I watched the Belgian Grand Prix on the BBC Live Text Commentary whilst standing in a field in the middle of the English countryside today, and it sounded like I missed a good one. Poor Lewis Hamilton crashed out early on after a shunt with Kobayashi, and was also swiped by Maldonado the day before, just after Q2 Qualifying. All in all, another bad race weekend for one of the more entertaining drivers in the current Formula 1.
Lewis Hamilton entered the F1 as a fresh faced rookie in 2007 as a team mate for Alonso and quickly impressed. His first race at the Australian Grand Prix resulted in a podium finish and he managed to remain in contention for the World Champion title for the majority of the season. Sadly, it was not to be, so he instead had to wait until his second season of F1 to win the Championship, which occured when he came fifth at the last moment in the last race, clinching the title from Massa, who’d crossed the line in first place whilst Hamilton was still sixth, and hence won the title for himself for a brief few moments.
At the time, that meant Lewis was the youngest driver to win the Championship, and indeed, the first black one to do so. He lost the former title to Sebastian Vettel last year when the smug German clinched the Championship in the last race, and appears to be on his way to a second, unlike Hamilton.
The name Lewis is the English form of Louis, with it dating back to the medieval ages. The name Louis was given to no less than 18 Kings of France, which includes Louis XIV, the longest reigning monarch in the history of Europe; he came to power at the age of 4. His reign was 72 years and 110 days, whilst the current Queen Elizabeth II is a decade or so behind at 59 years, although she is likely to beat Queen Victoria’s 63 years and 7 months, and claim the longest reigning female monarch and British monarch. Perhaps even overtake Louis XIV, especially when one remembers that the Queen Mother was around until the age of 101.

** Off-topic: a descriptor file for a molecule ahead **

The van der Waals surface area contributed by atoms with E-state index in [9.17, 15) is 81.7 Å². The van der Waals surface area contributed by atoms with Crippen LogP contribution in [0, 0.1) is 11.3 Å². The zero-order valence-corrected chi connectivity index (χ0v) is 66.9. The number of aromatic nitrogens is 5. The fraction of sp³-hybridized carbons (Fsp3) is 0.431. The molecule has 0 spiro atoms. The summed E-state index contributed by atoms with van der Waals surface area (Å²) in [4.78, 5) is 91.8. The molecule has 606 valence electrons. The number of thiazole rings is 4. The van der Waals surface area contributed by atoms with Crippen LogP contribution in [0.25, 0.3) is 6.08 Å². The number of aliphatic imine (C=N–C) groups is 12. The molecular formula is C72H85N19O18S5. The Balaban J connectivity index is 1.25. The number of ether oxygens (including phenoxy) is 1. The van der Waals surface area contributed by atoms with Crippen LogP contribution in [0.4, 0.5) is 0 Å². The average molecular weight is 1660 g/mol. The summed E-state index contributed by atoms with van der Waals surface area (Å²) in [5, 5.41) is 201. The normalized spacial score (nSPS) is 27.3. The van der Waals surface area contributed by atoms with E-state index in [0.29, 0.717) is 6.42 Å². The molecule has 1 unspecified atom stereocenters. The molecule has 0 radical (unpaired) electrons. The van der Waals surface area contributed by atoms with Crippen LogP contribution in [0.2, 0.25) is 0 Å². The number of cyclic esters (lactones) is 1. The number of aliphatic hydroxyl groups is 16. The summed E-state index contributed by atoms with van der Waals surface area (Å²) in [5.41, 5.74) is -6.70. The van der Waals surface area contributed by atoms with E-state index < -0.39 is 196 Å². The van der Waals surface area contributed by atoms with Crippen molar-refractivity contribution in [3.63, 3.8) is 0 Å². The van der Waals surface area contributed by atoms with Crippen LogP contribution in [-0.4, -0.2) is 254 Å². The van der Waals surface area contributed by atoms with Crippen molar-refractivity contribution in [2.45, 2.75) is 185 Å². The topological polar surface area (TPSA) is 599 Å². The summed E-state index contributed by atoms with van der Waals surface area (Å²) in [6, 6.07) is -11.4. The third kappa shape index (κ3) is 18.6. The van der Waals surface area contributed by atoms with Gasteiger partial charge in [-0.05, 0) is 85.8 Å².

The name Louis is the French form of Ludovicus, coming from the Germanic name Ludwig which means famous warrior. Indeed, Mr. Hamilton is known for his competitive driving style, certainly when one compares it to Jenson Button’s more laid-back approach.
As for rankings, it may do nothing to cheer up Lewis’ mood:
The name Lewis was on the way down in the mid-noughties, picked up slightly by Hamilton entering the F1 scene in 2007 but he’s started falling again, down to #27 in 2010. It may take another World Championship win from Hamilton to bump the name back up into the Top 20.
As for Jessica, one of the best Team GB Athletes we have right now is young Jessica Ennis, whom my father voted for in the 2009 BBC Sports Personality Awards, when Ryan Giggs received the top prize instead whilst she went home with the 3rd place trophy (Jenson Button came 2nd). How times change.
Jessica is the current World and European Heptathlon Champion and World Indoor Pentathlon Champion. She also lives down the road from me in Sheffield, a city famous for steel and for possessing the railway station where the light refreshments trolley lady gets on for the EastMidlandsTrains service.
The name Jessica first appears in The Merchant of Venice by William Shakespeare, as the name of the daughter of Shylock. It is likely that the name is based on the Biblical name Iscah, which means to behold. An Iscah appears, albeit briefly, in the Old Testament as the neice of Abraham.
The name Jessica did not transfer into popular use until the middle of the 20th Century, and she’s only made it to #1 for one year in England&Wales in 2005. She dropped down the #3 the following year, but still hangs on in the Top 10 at #6. The full break down of the last eight years is:
Chances are, then, that Jessica will be dropping out of the Top 10 in the coming years, but she has maintained a Top 10 position since the 90s, which isn’t bad going given how quickly names can come in to favour and then drop out again, but this may also date the name when it does start to fall out, if it does so rather rapidly.
Of course, had this post been written even later than usual, one would’ve considered covering names from Manchester United, who have just beaten Arsenal 8-2 as I get ready to post this. Not a good day for North London football.